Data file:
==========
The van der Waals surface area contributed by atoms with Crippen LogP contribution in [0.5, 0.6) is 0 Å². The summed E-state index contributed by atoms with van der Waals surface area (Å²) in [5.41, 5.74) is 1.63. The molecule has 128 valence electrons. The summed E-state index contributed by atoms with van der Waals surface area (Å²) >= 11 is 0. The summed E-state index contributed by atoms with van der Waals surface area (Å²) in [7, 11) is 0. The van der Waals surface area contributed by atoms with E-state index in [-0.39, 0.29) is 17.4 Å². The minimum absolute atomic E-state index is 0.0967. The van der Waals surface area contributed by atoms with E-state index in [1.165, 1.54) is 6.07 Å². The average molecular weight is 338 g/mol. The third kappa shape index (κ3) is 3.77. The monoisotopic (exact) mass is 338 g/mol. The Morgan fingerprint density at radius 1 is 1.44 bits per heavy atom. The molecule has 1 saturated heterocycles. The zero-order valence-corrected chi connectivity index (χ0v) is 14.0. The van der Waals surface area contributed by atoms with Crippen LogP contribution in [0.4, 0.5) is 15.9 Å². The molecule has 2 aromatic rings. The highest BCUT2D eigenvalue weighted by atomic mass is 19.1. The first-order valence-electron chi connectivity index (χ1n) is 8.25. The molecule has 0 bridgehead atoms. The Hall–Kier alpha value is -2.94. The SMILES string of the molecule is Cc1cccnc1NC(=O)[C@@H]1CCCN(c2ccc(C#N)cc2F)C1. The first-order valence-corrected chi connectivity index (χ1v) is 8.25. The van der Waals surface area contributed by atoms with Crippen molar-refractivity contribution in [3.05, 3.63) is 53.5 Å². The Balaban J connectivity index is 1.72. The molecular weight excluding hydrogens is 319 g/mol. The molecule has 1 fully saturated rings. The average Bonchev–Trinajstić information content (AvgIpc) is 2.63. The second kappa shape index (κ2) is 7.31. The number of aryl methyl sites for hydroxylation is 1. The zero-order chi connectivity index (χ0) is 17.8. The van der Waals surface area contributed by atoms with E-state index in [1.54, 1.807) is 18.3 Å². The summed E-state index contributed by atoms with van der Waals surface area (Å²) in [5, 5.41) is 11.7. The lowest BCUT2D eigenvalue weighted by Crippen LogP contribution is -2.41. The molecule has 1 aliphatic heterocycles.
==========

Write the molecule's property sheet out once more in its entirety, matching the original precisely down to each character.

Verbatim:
The van der Waals surface area contributed by atoms with Crippen LogP contribution in [0.5, 0.6) is 0 Å². The summed E-state index contributed by atoms with van der Waals surface area (Å²) in [5.41, 5.74) is 1.63. The molecule has 128 valence electrons. The summed E-state index contributed by atoms with van der Waals surface area (Å²) >= 11 is 0. The summed E-state index contributed by atoms with van der Waals surface area (Å²) in [7, 11) is 0. The van der Waals surface area contributed by atoms with E-state index in [-0.39, 0.29) is 17.4 Å². The minimum absolute atomic E-state index is 0.0967. The van der Waals surface area contributed by atoms with E-state index in [1.165, 1.54) is 6.07 Å². The average molecular weight is 338 g/mol. The third kappa shape index (κ3) is 3.77. The monoisotopic (exact) mass is 338 g/mol. The Morgan fingerprint density at radius 1 is 1.44 bits per heavy atom. The molecule has 1 saturated heterocycles. The zero-order valence-corrected chi connectivity index (χ0v) is 14.0. The van der Waals surface area contributed by atoms with Crippen LogP contribution in [0.4, 0.5) is 15.9 Å². The molecule has 2 aromatic rings. The highest BCUT2D eigenvalue weighted by atomic mass is 19.1. The first-order valence-electron chi connectivity index (χ1n) is 8.25. The molecule has 0 bridgehead atoms. The Hall–Kier alpha value is -2.94. The SMILES string of the molecule is Cc1cccnc1NC(=O)[C@@H]1CCCN(c2ccc(C#N)cc2F)C1. The first-order valence-corrected chi connectivity index (χ1v) is 8.25. The van der Waals surface area contributed by atoms with Crippen molar-refractivity contribution in [3.05, 3.63) is 53.5 Å². The Balaban J connectivity index is 1.72. The molecular weight excluding hydrogens is 319 g/mol. The molecule has 1 fully saturated rings. The average Bonchev–Trinajstić information content (AvgIpc) is 2.63. The second kappa shape index (κ2) is 7.31. The number of aryl methyl sites for hydroxylation is 1. The zero-order chi connectivity index (χ0) is 17.8. The van der Waals surface area contributed by atoms with E-state index in [1.54, 1.807) is 18.3 Å². The summed E-state index contributed by atoms with van der Waals surface area (Å²) in [5, 5.41) is 11.7. The lowest BCUT2D eigenvalue weighted by Crippen LogP contribution is -2.41. The molecule has 1 aliphatic heterocycles.